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Israeli attacks on Rafah in Gaza kill thirteen people, mostly children, while the US advances an aid package

Supporters of the religious party Jamaat-e-Islami take part in a demonstration against Israeli airstrikes on Gaza and show solidarity with the Palestinians.

Supporters of the religious party Jamaat-e-Islami take part in a demonstration against Israeli airstrikes on Gaza and show solidarity with the Palestinians. Associated press

RAFAH: Israeli attacks on the southern Gaza town of Rafah killed 13 people overnight, including nine children, health officials said on Sunday, as the United States moved to deploy billions of dollars in additional military to approve aid to their closest ally.

Israel has carried out almost daily airstrikes on Rafah, where more than half of Gaza’s 2.3 million residents have sought refuge from fighting elsewhere.

It has also pledged to expand its ground offensive into the city on the border with Egypt, despite international calls for restraint, including from the US.

The House of Representatives on Saturday approved a $26 billion aid package that includes about $9 billion in humanitarian aid for Gaza.

The first attack killed a man, his wife and their three-year-old child, according to the nearby Kuwaiti hospital, which received the bodies.

The woman was pregnant and doctors managed to save the baby, the hospital said.

The second attack killed eight children and two women, all from the same family, according to hospital records.

An airstrike in Rafah the night before killed nine people, including six children.

The war between Israel and Hamas has killed more than 34,000 Palestinians, destroyed Gaza’s two largest cities and left a swath of destruction across the territory, according to local health officials.

About 80 percent of the population has fled their homes to other parts of the besieged coastal enclave, which experts say is on the brink of famine.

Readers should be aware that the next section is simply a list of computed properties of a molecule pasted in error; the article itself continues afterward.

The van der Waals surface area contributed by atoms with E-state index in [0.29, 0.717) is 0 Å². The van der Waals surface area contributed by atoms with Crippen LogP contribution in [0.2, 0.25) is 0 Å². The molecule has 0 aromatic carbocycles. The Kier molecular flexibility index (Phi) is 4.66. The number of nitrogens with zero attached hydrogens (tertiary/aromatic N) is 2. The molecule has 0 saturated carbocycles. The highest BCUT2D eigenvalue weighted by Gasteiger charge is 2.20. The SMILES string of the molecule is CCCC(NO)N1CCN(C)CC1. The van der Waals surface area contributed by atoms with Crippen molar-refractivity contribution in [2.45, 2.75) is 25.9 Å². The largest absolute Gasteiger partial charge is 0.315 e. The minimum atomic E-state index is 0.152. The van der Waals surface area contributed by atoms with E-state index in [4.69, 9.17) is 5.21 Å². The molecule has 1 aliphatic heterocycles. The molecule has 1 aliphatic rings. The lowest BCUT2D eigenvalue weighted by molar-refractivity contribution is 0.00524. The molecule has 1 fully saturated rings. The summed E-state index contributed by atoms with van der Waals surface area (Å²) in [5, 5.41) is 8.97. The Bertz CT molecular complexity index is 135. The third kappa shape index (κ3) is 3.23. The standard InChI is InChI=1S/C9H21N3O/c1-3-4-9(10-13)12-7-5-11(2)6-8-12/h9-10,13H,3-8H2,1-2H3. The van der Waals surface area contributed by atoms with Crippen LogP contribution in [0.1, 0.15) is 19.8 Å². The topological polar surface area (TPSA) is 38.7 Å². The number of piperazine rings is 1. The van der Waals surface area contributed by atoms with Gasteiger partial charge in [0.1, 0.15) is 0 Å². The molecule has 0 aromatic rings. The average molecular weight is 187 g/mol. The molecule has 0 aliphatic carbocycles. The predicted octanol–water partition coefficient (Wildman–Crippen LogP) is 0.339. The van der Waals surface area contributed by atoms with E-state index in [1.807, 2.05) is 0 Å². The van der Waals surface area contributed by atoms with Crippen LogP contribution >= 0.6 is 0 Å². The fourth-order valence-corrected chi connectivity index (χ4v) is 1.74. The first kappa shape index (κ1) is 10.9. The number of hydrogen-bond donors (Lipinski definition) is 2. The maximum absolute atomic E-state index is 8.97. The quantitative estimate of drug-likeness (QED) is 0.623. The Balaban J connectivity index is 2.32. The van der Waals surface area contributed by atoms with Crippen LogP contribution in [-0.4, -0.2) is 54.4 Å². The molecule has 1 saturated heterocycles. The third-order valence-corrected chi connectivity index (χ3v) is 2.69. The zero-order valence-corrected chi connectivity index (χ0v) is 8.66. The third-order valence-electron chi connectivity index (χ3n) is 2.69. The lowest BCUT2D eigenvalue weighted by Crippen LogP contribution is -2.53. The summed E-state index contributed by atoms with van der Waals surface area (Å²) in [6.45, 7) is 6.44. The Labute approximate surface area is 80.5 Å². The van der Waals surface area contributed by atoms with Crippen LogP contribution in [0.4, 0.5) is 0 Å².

The conflict, now in its seventh month, has sparked regional unrest, pitting Israel and the US against Iran and allied militant groups in the Middle East.

Israel and Iran exchanged direct fire earlier this month, raising fears of an all-out war between the longtime enemies.

Tensions have also increased in the Israeli-occupied West Bank.

The Israeli army said troops early Sunday “neutralized” two Palestinians who attacked a checkpoint with a knife and a gun near the southern West Bank city of Hebron.

It was not immediately clear whether they died. No Israeli troops were injured.

At least 469 Palestinians have been killed by Israeli soldiers and settlers in the West Bank since the start of the war in Gaza, according to the Palestinian Health Ministry.

Most were killed during Israeli military arrests, which often lead to gun battles, or during violent protests.

The war in Gaza was sparked by an unprecedented attack on October 7 in southern Israel, in which Hamas and other militants killed about 1,200 people, mostly civilians, and kidnapped about 250 hostages.

Israel says militants are still holding about 100 hostages and the remains of more than 30 others.

Thousands of Israelis have taken to the streets to call for new elections to replace Prime Minister Benjamin Netanyahu and an agreement with Hamas to release the hostages.

Netanyahu has vowed to continue the war until Hamas is destroyed and all hostages are returned.

At least 34,049 Palestinians have been killed and another 76,901 injured in the war, according to Gaza’s health ministry.

The ministry does not distinguish between fighters and civilians in the count, but says at least two-thirds are children and women.

It also said the actual toll is likely to be higher because many bodies are trapped under rubble left by airstrikes or in areas inaccessible to medics.

Israel blames Hamas for civilian casualties because the militants fight in densely populated residential areas, but the military rarely comments on individual attacks, which often kill women and children.

The military says it has killed more than 13,000 Hamas fighters, without providing evidence.